In the midst of this crisis, do we need another transportation turkey?
Update: May 5
From Save Our Springs Alliance:
The unfortunate truth about CAMPO is that it tends to operate too much along tribal, R v. D, Austin v. surrounding county, lines. However, the approved CAMPO 2045 plan is an equal opportunity, bipartisan failure. Traffic gets worse; our air and water get more polluted, natural areas that should be protected get fragmented and paved over.
The so-called “saving grace” that we can’t afford the CAMPO 2045 price tag should have been been reason enough to vote “no.” Yet, somehow, 15 Austin-area elected officials (plus 2 appointed) from all political stripes joined in voting “yes” on a plan they will be telling voters they really don’t support. Will voters believe them? Will the non-plan, plan get fixed in the months ahead? Stay tuned!! — Save Our Springs Alliance, May 5, 2020
Pandemic Pilfering Case Number 1: TxDOT & CAMPO Ram IH-35 Expansion
TxDOT and the 21-member Capital Area Metropolitan Planning Organization (CAMPO), held a specially called meeting on April 22, just twelve days before their regular meeting, May 4. The rush? To ram through $633 million in “clawbacks” for a massively expensive IH-35 expansion plan in Austin. The clawback set in motion a scramble by other projects facing cuts.
If you get this newsletter in time, we suggest you watch the meeting on May 4, starting at 2 pm.
Travis County Commissioner, Brigid Shea, did not join the stampede at the April 22 meeting. Instead, she asked why not wait to find a way to continue some of the telecommuting necessitated by the COVID crisis that has drastically eased traffic. Only Bastrop County Commissioner, Clara Beckett, agreed, but then she proceeded to vote for the $633 million clawback.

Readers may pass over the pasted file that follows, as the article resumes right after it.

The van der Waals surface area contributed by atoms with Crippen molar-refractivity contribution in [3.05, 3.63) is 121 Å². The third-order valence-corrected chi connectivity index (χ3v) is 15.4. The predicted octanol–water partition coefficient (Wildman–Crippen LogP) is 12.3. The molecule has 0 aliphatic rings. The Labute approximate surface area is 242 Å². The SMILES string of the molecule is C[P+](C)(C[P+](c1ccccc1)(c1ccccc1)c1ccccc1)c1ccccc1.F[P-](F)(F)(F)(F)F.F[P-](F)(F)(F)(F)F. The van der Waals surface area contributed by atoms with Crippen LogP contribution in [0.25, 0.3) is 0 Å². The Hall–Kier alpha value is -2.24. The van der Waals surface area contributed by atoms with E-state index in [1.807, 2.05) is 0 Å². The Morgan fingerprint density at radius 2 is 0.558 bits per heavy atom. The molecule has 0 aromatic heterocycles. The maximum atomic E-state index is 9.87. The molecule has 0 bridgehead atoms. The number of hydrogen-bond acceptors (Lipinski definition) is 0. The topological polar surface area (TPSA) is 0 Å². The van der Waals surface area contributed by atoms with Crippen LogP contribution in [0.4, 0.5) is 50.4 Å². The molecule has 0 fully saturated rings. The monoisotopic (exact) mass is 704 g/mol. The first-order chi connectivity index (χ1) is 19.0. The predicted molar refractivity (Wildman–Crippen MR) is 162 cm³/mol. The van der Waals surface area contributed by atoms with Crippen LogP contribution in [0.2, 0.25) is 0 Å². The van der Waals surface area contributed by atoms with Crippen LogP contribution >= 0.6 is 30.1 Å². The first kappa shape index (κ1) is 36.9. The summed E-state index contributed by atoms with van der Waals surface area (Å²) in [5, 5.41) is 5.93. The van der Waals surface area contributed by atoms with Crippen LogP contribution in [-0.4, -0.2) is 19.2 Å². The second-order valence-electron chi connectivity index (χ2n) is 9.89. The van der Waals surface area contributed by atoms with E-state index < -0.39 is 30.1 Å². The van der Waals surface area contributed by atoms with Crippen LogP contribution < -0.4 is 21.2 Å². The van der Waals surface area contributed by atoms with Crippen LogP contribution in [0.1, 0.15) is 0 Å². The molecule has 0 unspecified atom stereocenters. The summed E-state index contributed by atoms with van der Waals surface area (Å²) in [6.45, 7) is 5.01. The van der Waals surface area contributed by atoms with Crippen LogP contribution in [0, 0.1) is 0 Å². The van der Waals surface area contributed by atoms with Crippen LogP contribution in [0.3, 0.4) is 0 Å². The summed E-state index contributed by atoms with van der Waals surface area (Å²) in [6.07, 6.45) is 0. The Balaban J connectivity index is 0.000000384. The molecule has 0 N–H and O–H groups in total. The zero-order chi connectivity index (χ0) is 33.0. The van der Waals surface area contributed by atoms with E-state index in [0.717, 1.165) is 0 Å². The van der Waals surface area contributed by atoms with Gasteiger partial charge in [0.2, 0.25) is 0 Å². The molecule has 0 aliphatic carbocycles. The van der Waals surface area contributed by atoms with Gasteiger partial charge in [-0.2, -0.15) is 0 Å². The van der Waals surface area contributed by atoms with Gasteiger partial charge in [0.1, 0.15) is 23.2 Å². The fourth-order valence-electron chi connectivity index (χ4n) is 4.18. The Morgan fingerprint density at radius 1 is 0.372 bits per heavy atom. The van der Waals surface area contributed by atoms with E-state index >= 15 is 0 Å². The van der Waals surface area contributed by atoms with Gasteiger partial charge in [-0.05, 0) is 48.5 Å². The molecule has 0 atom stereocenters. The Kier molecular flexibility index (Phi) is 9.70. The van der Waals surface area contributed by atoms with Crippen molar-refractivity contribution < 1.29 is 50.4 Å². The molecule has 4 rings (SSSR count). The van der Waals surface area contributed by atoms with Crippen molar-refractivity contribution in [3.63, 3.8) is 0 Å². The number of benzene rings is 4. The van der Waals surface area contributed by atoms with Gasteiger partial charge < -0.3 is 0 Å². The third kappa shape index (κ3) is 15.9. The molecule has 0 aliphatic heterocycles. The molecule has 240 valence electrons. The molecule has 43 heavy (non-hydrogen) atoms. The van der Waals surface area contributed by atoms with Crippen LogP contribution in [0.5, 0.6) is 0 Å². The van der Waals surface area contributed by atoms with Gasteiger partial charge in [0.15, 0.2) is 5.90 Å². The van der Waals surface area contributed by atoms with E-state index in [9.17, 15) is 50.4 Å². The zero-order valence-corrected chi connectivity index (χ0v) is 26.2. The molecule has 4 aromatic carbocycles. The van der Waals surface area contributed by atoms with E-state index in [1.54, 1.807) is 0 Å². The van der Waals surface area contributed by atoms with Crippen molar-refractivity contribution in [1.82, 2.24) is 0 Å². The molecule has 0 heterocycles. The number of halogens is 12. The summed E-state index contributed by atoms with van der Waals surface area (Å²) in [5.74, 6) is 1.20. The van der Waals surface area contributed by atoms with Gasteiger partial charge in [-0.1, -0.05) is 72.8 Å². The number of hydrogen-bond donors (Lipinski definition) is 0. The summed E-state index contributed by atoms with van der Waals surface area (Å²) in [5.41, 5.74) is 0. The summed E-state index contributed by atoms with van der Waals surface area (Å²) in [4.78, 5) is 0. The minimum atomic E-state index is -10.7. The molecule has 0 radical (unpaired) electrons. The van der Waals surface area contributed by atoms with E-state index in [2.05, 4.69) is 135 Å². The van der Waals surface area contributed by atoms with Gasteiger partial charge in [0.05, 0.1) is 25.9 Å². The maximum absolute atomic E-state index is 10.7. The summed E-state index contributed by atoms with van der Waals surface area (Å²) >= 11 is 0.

What really captured our attention was CAMPO and TxDOT’s decision to thwart both House and Senate transportation committee chairs (South Texas House Democrat Terry Canales and East Texas Senator Robert Nichols). A letter from Canales and Nichols urged that significant transportation funding decisions be put on hold until the amount of damage to the state budget from the TWO crises, COVID and oil and gas, can be assessed.
Longtime independent “Road Scholar,” Roger Baker, has followed transportation in Texas for decades. He explains why TxDOT can’t just bail out the IH-35 expansion: “TxDOT is drowning in $32 billion in debt. That’s about $1,000 for every Texan.”
What are TxDOT and CAMPO smoking?
It’s the same old cigar from backrooms inhabited by the well-connected interests who cannot ever seem to control themselves, even in a pandemic.
Austin real estate developer, Brian Rodgers, spent years trying to reorient his colleagues and public officials towards multiple and proven sustainable growth strategies. But years of deafness followed by the COVID-19 and the oil crisis may well bring this “hyper-growth” era to a screeching halt.
Get informed. Review these articles: This Aug. 8 article in the Austin American-Statesman, this April 15 article by Roger Baker on the Rag Blog, and this May 1 article from the Austin Monitor. Most important, visit some of Rodger’s efforts “Costs of Growth” page at LIV.